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Managing Change in a High School Athletics Program

By Dr. David Hoch, CMAA on April 13, 2016 hst Print

Athletic administrators constantly face new developments and have to adapt accordingly. Change may come from recently passed legislation, new technology or an incoming supervisor or school board. In addition, administrators must deal with new parents, new coaches on the staff and perhaps budget cuts. These examples, and more, all represent change.

How anyone reacts to and accepts change is based upon one’s own perception. While change is neither inherently good or bad, or right or wrong, it will be constant and continual. There have been more developments and advancements with technology, equipment and information in the past few years than at any time in history. It is vital, therefore, that athletic directors – and other school administrators – manage change.

How individuals perceive change varies and is dependent upon several factors, including:

• Experience that stems from one’s family, education, friends and community.
• The setting in which a person works. All schools and districts are uniquely different.
• One’s personality, which could be that of an optimist or a pessimist.

However, a person’s viewpoint largely determines if change is seen as good or bad, or right or wrong.

Athletic administrators have a host of management responsibilities and tasks, including managing the budget, personnel – coaches, assistants and support staff – games, events and venues, and many other things. Actually, 85 percent of an athletic administrator’s job involves management. In addition, athletic directors have to manage change for everyone involved in the department.

In the corporate world, large businesses typically have an individual or even a department that is designed to help employees through change. The transition may mean new responsibilities for the workers, and updated equipment and technology, and all of these developments necessitate education, guidance, training and support. This is exactly what athletic administrators have to provide to all of their constituents.

Constituents? Yes. Change affecting the athletic administrator quite possibly will have an impact on coaches, athletes and parents. And depending upon the specific development, others such as administrators, teachers and support staff could also be involved. This means that the athletic administrator has to take the lead.

Realizing that adapting to new developments isn’t always easy, corporate managers have identified five stages of dealing with change by employees.

  1. Shock – This can be characterized by, “How or why can this be happening? I don’t believe it!”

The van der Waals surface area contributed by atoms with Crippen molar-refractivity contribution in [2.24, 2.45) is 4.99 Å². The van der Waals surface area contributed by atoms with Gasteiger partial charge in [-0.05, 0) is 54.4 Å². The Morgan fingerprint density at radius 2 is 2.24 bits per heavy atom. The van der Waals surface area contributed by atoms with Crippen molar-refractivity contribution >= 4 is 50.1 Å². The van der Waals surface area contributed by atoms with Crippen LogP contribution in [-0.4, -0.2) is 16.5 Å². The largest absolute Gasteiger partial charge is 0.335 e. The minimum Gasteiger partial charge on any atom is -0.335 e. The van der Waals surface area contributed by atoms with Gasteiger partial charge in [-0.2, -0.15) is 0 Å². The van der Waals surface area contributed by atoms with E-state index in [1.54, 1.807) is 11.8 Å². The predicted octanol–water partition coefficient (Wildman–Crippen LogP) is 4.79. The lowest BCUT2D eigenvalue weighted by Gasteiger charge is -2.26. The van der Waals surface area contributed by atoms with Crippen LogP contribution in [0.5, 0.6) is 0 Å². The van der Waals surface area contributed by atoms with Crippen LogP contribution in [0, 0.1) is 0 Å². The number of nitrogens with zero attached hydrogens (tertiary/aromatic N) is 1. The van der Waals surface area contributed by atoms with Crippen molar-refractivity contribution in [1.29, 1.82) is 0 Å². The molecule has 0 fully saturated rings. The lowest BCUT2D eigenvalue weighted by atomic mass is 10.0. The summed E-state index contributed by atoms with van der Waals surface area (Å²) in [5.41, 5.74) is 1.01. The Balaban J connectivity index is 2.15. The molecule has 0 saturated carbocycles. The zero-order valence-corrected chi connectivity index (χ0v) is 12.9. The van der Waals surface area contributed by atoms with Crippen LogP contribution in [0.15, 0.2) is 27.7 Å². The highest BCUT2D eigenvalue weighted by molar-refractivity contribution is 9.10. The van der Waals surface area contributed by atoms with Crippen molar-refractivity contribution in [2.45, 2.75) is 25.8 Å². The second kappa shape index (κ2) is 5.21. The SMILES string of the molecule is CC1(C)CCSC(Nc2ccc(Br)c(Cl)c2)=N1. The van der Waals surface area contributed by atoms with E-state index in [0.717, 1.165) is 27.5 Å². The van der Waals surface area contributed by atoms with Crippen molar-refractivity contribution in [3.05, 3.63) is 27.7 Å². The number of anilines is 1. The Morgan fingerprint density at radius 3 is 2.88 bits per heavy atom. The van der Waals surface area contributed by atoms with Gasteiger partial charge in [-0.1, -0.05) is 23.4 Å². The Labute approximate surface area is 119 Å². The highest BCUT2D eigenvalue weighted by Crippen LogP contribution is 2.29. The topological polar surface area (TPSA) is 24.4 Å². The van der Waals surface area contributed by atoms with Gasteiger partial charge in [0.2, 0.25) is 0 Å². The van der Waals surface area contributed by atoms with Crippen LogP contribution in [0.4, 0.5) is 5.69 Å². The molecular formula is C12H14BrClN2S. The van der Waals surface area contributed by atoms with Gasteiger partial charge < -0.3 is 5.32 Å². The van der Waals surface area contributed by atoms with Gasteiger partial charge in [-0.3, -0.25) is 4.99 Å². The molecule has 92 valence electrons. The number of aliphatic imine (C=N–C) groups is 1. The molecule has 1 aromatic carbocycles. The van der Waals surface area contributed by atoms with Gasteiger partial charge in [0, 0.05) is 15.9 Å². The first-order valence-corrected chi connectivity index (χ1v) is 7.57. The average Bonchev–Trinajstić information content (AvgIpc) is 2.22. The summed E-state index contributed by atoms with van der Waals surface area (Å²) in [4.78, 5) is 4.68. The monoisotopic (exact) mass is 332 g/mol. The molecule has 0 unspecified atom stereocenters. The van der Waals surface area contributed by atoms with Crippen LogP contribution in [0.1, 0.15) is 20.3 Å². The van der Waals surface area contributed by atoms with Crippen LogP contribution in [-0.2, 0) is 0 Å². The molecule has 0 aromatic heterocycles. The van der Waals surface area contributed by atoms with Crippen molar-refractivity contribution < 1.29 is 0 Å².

2. Anger – Any and all expletives may be utilized and various means of expressing this emotion might be employed.
  3. Rejection – The response would typically involve, “I’m not doing this. There is no way.”
  4. Acceptance – This is the point when the light bulb goes on, “Well, I guess that there is no choice and this is what we have to do.”
  5. Help – The realization sets in that, “Gee, I don’t know how to do it (whatever is involved) and I need assistance to learn what is needed and how to proceed.”

However, before an athletic administrator can reach out to guide and help others, he or she first has to personally navigate these five steps. And common sense dictates that the quicker the athletic director can reach step No. 5, the sooner he or she can start getting the department on track. This is the key to managing change within an athletic department.

Tim Hannagan, a management professor, sums up the process very succinctly: “Whereas management is about coping with completing tasks and details, leadership is about coping with change. Leaders set the direction concerning change; managers plan, organize and oversee the implementation of change.”

In filling this role for the athletic department, athletic administrators should:

1. Provide the vision for everyone associated with the program. They have to explain “where we are going” – which probably has already been determined – and detail why this change will occur. Also, the improvements that will occur as a result should be shared.
2. Explain the strategy of how the change will be implemented. This means providing the specific steps and that help will be provided during the transition. And it is always important to re-assure those involved that everything will work out.
3. Monitor the change by including “… This is how far we are and this is how much more that needs to be done.” A little bit more time or help might be required, and this should be clearly outlined for everyone involved.

With these three steps, athletic administrators are managing change.

Even if athletic administrators had access to a crystal ball, they could not accurately predict what will happen in the future. But one can safely assume that there will be more advances with concussion protocols and treatment and other sports medicine developments. There will be new technology and social media applications that will render the current forms obsolete. And obviously there will always be new legislation, policies and procedures will be passed or developed. However, change is on the horizon.

The former chief executive officer of Chrysler Corporation, Lee Iacocca, stated at a shareholders’ meeting in the 1980s: “You are either moving forward or falling behind because there is no such thing as standing still.” And this perfectly describes your athletic program and the fact that change will occur. It is natural and ongoing. Therefore, athletic administrators have to manage change.

Whether it was due to an asteroid hitting the earth or climate change resulting from an impending Ice Age, dinosaurs couldn’t adapt to a changing environment – and they became extinct. Can you adapt or manage a changing environment?